However, does that player still score 10 points for each trick taken? Or is the player who correctly predicts the number of tricks taken the only one who can also score 10 points for each trick taken?
A) To score 10 points for each trick the player must make his exact bid.







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wizard



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posted on 10-7-2002 at 11:34 PM Edit Post Reply With Quote
Q) What do you do to break a tie score at the end of a game?
A) There is a set procedure for tournament play but not for regular play. Most players accept the tie score as final. If you must break the tie deal both tied players a 10 card hand and turn up the trump card. Both players write their bids on a piece of paper and play out the hand without revealing their bid. Usually that breaks the tie. If not repeat the procedure.






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wizard



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posted on 12-15-2002 at 06:01 PM Edit Post Reply With Quote
"Wizard & Jesters can be played at any time"

Q.) When playing, the first person plays the lead card. Does the 4th person need to wait for his/her turn to play a wizard or can he/she drop the wizard out of turn in order to win the trick? The rules say the wizard can be played "at any time".
A.) Players must always wait for their turn to play. Sorry about the confusion.






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navymich



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posted on 12-28-2002 at 10:07 PM Edit Post Reply With Quote
Cdn Rule?

Q.) I've noticed a couple of mentions of a Canadian Rule. What is the actual rule, and where could I have found that myself?
A.) The "Canadian Rule" states: "If the last player to bid has the highest score recorded on the score pad (not tied for the lead) he/she cannot bid so as to make the bids "even". An "even" bid is when the total tricks bid equals the total tricks available. "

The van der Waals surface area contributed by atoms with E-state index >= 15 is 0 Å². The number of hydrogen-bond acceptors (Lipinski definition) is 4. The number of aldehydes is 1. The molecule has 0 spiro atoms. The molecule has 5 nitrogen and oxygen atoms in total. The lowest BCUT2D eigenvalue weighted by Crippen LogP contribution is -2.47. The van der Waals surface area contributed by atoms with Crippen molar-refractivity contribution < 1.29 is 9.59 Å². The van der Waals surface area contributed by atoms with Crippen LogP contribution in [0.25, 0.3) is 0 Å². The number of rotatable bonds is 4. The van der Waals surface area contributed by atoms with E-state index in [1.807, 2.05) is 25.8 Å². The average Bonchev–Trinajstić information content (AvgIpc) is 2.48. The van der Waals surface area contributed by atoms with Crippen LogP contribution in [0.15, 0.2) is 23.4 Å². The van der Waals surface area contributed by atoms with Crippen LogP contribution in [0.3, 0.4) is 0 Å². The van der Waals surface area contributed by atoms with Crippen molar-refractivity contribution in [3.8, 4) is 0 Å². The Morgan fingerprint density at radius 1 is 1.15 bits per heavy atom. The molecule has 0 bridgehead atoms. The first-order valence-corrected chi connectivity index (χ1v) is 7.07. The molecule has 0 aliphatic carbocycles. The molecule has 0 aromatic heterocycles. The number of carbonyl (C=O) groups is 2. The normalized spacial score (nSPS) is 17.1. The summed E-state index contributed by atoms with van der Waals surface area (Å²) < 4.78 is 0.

This is found in the rules published in the Canadian version of Wizard.
However it is also found in several places on this site. Go to "SEARCH" and enter "Canadian rule" to find several references to the rule.

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boxer



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posted on 4-1-2003 at 01:44 AM Edit Post Reply With Quote
Dealer is dealt a wizard

Q.) Why can't the dealer choose 'no trumps' when they are dealt a wizard.In the early rounds of a game with not many cards out, and also when you have 5,6 player game going it could be to your advantage to call no trumps. Also if you are dealt low cards it would be better to call no trumps.
A.) I can give you any number of reasons including the fact that the 4 Jester cards automatically require 'no trump' and the last hand of every game is 'no trump' but I know that none of the reasons would adequately address your question. The simple fact is that there is no particular reason why the dealer should not be allowed to call 'no trump'. This is the same answer that must be given for a plethora of possible rule modifications. There are many rule variations currently being used by players and I am sure they all feel that the modifications improve the play of the game. That's great; whatever floats your boat. However decisions had to be made for the "basic" game and one of them was that when a Wizard is turned up, one of the suits (not no trump) must be selected as trump.....Unless a rule change dramatically improves the play of the game, the cost of modifying all the materials concerning rules becomes prohibitive.